Call of Duty: Ghosts is out now; here's our Call of Duty: Ghosts review.
Call of Duty: Ghost’s online player-pots will be everything you want from your servers. They’ll be diligent. Hard-working. Tireless. Indefatigable. Sweaty-browed. Synonymed.
“We did mention dedicated servers on Xbox One,” the similarly industrious Mark Rubin told NowGamer. “One thing I can say is we're also doing dedicated servers on PC. So PC will be all dedicated servers, all of it.
“I don't have details on how dedicated servers are going to work on PC, partly because we're still in development and still working on all those features.”
Good news, then, and in line with that of Rubin’s old colleagues, now competitors, working on Titanfall. But Infinity Ward’s reasons for backing dedicated servers aren’t perhaps those you were expecting: essentially, they want to be able to patch the game in secret.
“Basically the overall reasoning behind it all is we're always updating the games, even whether the community knows it or not,” explained Rubin.
“We're making changes that they don't know about because we want to see the changes happen without [affecting] peoples sort of free perceptions on what they think has happened, so sometimes we stealth in changes to design and see how they react.”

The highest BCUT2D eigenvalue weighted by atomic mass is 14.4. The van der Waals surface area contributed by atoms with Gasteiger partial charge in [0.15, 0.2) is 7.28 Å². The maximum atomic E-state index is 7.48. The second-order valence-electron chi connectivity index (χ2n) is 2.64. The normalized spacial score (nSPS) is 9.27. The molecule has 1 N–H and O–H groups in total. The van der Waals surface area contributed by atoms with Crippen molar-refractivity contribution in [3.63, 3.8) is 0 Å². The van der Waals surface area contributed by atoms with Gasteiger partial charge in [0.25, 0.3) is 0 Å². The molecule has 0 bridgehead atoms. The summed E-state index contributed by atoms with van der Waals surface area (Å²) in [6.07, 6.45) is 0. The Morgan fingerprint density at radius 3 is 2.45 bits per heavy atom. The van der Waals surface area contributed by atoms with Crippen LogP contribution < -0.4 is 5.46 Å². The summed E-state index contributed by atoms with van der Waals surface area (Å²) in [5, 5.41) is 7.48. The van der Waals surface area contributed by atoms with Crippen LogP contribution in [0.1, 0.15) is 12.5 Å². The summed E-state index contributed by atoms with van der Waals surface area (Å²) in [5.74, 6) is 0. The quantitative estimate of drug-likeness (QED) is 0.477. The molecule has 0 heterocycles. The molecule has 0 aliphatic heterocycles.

Apparently, community responses to changes they’ve already been told about “are just not as honest as they should be”. Or as humane - a sad fact of patch development I’m sure Infinity Ward would be glad to leave behind, though that’s my own inference.
Rubin went on to endorse dedicated servers as a useful platform in operating a frequently-updated multiplayer game like Ghosts.
“Dedicated servers is definitely one of those things that we think will help,” he said. “It's not the silver bullet, but I think it's something that keeps in our philosophy of always trying to make the game experience better.”
Hooray, hooray, better games - that’s the stuff we like. Remember that dedicated server drought we suffered all last decade? Rubbish, wasn’t it?